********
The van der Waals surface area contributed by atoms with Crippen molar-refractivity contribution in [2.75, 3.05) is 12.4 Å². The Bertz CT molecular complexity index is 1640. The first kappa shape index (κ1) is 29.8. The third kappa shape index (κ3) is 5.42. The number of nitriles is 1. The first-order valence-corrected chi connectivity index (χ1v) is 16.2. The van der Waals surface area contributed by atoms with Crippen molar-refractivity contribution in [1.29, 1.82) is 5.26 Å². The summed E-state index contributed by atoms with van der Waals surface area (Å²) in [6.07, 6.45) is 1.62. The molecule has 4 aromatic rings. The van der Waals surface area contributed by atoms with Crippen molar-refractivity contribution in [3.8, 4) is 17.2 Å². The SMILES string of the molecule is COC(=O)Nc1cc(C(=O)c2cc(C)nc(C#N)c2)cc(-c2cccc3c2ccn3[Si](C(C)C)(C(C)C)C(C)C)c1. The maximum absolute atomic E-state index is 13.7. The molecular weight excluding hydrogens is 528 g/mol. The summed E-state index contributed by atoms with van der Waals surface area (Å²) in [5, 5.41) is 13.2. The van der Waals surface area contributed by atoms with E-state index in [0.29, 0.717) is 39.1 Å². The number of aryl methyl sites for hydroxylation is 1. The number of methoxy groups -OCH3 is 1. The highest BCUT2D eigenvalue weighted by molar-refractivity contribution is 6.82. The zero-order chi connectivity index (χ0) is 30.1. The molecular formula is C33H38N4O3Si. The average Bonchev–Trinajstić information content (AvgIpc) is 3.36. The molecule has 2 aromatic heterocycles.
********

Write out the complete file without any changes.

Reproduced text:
The van der Waals surface area contributed by atoms with Crippen molar-refractivity contribution in [2.75, 3.05) is 12.4 Å². The Bertz CT molecular complexity index is 1640. The first kappa shape index (κ1) is 29.8. The third kappa shape index (κ3) is 5.42. The number of nitriles is 1. The first-order valence-corrected chi connectivity index (χ1v) is 16.2. The van der Waals surface area contributed by atoms with Crippen molar-refractivity contribution in [1.29, 1.82) is 5.26 Å². The summed E-state index contributed by atoms with van der Waals surface area (Å²) in [6.07, 6.45) is 1.62. The molecule has 4 aromatic rings. The van der Waals surface area contributed by atoms with Crippen molar-refractivity contribution in [3.8, 4) is 17.2 Å². The SMILES string of the molecule is COC(=O)Nc1cc(C(=O)c2cc(C)nc(C#N)c2)cc(-c2cccc3c2ccn3[Si](C(C)C)(C(C)C)C(C)C)c1. The maximum absolute atomic E-state index is 13.7. The molecular weight excluding hydrogens is 528 g/mol. The summed E-state index contributed by atoms with van der Waals surface area (Å²) in [5, 5.41) is 13.2. The van der Waals surface area contributed by atoms with E-state index in [0.29, 0.717) is 39.1 Å². The number of aryl methyl sites for hydroxylation is 1. The number of methoxy groups -OCH3 is 1. The highest BCUT2D eigenvalue weighted by molar-refractivity contribution is 6.82. The zero-order chi connectivity index (χ0) is 30.1. The molecular formula is C33H38N4O3Si. The average Bonchev–Trinajstić information content (AvgIpc) is 3.36. The molecule has 2 aromatic heterocycles.